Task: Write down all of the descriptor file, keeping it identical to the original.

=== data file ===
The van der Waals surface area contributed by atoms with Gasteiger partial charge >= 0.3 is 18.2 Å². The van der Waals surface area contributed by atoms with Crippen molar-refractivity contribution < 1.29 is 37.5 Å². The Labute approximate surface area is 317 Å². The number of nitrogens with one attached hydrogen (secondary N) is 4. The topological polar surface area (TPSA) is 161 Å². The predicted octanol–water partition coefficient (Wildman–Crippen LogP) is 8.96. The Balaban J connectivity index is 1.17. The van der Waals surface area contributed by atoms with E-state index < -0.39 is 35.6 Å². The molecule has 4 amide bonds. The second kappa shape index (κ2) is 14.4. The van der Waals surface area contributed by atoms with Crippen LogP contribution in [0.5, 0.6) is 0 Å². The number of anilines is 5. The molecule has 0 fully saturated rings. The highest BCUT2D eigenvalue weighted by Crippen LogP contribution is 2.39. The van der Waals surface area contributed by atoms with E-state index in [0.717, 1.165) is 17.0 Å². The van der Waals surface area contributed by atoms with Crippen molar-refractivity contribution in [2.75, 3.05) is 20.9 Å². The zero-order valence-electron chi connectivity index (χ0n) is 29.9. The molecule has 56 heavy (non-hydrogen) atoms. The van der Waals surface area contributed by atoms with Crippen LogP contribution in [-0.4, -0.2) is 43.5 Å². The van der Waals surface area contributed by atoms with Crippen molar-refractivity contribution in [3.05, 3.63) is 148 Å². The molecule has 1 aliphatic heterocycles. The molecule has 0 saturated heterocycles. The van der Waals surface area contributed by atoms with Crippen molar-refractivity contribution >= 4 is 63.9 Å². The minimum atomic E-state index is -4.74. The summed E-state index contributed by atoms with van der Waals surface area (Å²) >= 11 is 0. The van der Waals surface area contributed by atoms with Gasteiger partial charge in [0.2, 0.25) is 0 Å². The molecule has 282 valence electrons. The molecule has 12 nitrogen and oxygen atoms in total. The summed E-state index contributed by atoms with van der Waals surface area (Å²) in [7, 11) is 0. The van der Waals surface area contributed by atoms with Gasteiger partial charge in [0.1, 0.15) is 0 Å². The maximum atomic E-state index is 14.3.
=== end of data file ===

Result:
The van der Waals surface area contributed by atoms with Gasteiger partial charge >= 0.3 is 18.2 Å². The van der Waals surface area contributed by atoms with Crippen molar-refractivity contribution < 1.29 is 37.5 Å². The Labute approximate surface area is 317 Å². The number of nitrogens with one attached hydrogen (secondary N) is 4. The topological polar surface area (TPSA) is 161 Å². The predicted octanol–water partition coefficient (Wildman–Crippen LogP) is 8.96. The Balaban J connectivity index is 1.17. The van der Waals surface area contributed by atoms with E-state index < -0.39 is 35.6 Å². The molecule has 4 amide bonds. The second kappa shape index (κ2) is 14.4. The van der Waals surface area contributed by atoms with Crippen LogP contribution in [0.5, 0.6) is 0 Å². The number of anilines is 5. The molecule has 0 fully saturated rings. The highest BCUT2D eigenvalue weighted by Crippen LogP contribution is 2.39. The van der Waals surface area contributed by atoms with E-state index in [0.717, 1.165) is 17.0 Å². The van der Waals surface area contributed by atoms with Crippen molar-refractivity contribution in [2.75, 3.05) is 20.9 Å². The zero-order valence-electron chi connectivity index (χ0n) is 29.9. The molecule has 56 heavy (non-hydrogen) atoms. The van der Waals surface area contributed by atoms with Crippen LogP contribution in [-0.4, -0.2) is 43.5 Å². The van der Waals surface area contributed by atoms with Crippen molar-refractivity contribution in [3.05, 3.63) is 148 Å². The molecule has 1 aliphatic heterocycles. The molecule has 0 saturated heterocycles. The van der Waals surface area contributed by atoms with Crippen molar-refractivity contribution >= 4 is 63.9 Å². The minimum atomic E-state index is -4.74. The summed E-state index contributed by atoms with van der Waals surface area (Å²) >= 11 is 0. The van der Waals surface area contributed by atoms with Gasteiger partial charge in [0.2, 0.25) is 0 Å². The molecule has 282 valence electrons. The molecule has 12 nitrogen and oxygen atoms in total. The summed E-state index contributed by atoms with van der Waals surface area (Å²) in [7, 11) is 0. The van der Waals surface area contributed by atoms with Gasteiger partial charge in [0.1, 0.15) is 0 Å². The maximum atomic E-state index is 14.3.